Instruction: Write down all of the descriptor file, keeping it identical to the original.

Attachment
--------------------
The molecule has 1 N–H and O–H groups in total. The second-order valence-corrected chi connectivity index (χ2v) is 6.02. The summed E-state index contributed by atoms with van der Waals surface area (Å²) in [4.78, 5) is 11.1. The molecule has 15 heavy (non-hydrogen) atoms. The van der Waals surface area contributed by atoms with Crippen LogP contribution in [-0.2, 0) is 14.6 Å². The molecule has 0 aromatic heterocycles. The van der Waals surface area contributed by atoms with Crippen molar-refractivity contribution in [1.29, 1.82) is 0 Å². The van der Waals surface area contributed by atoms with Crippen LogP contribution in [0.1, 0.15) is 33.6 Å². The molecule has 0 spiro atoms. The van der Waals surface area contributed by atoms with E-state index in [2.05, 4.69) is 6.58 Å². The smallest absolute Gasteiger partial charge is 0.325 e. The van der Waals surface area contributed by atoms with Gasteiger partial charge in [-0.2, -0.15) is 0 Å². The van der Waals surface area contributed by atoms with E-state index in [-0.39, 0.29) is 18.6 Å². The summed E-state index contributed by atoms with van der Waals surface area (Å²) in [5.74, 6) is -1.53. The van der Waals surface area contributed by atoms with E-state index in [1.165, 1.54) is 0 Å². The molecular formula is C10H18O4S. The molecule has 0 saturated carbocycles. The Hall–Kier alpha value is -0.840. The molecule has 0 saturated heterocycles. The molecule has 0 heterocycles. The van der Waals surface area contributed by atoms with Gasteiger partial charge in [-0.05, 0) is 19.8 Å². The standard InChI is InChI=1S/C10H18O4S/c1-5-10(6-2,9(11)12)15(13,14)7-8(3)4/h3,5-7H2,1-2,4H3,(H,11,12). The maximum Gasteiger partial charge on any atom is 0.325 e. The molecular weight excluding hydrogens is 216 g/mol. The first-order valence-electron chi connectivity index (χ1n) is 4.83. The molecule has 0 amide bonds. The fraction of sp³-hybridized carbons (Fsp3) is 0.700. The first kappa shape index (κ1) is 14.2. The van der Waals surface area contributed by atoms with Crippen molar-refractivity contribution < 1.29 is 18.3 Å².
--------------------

The molecule has 1 N–H and O–H groups in total. The second-order valence-corrected chi connectivity index (χ2v) is 6.02. The summed E-state index contributed by atoms with van der Waals surface area (Å²) in [4.78, 5) is 11.1. The molecule has 15 heavy (non-hydrogen) atoms. The van der Waals surface area contributed by atoms with Crippen LogP contribution in [-0.2, 0) is 14.6 Å². The molecule has 0 aromatic heterocycles. The van der Waals surface area contributed by atoms with Crippen molar-refractivity contribution in [1.29, 1.82) is 0 Å². The van der Waals surface area contributed by atoms with Crippen LogP contribution in [0.1, 0.15) is 33.6 Å². The molecule has 0 spiro atoms. The van der Waals surface area contributed by atoms with E-state index in [2.05, 4.69) is 6.58 Å². The smallest absolute Gasteiger partial charge is 0.325 e. The van der Waals surface area contributed by atoms with Gasteiger partial charge in [-0.2, -0.15) is 0 Å². The van der Waals surface area contributed by atoms with E-state index in [-0.39, 0.29) is 18.6 Å². The summed E-state index contributed by atoms with van der Waals surface area (Å²) in [5.74, 6) is -1.53. The van der Waals surface area contributed by atoms with E-state index in [1.165, 1.54) is 0 Å². The molecular formula is C10H18O4S. The molecule has 0 saturated carbocycles. The Hall–Kier alpha value is -0.840. The molecule has 0 saturated heterocycles. The molecule has 0 heterocycles. The van der Waals surface area contributed by atoms with Gasteiger partial charge in [-0.05, 0) is 19.8 Å². The standard InChI is InChI=1S/C10H18O4S/c1-5-10(6-2,9(11)12)15(13,14)7-8(3)4/h3,5-7H2,1-2,4H3,(H,11,12). The maximum Gasteiger partial charge on any atom is 0.325 e. The molecular weight excluding hydrogens is 216 g/mol. The first-order valence-electron chi connectivity index (χ1n) is 4.83. The molecule has 0 amide bonds. The fraction of sp³-hybridized carbons (Fsp3) is 0.700. The first kappa shape index (κ1) is 14.2. The van der Waals surface area contributed by atoms with Crippen molar-refractivity contribution < 1.29 is 18.3 Å².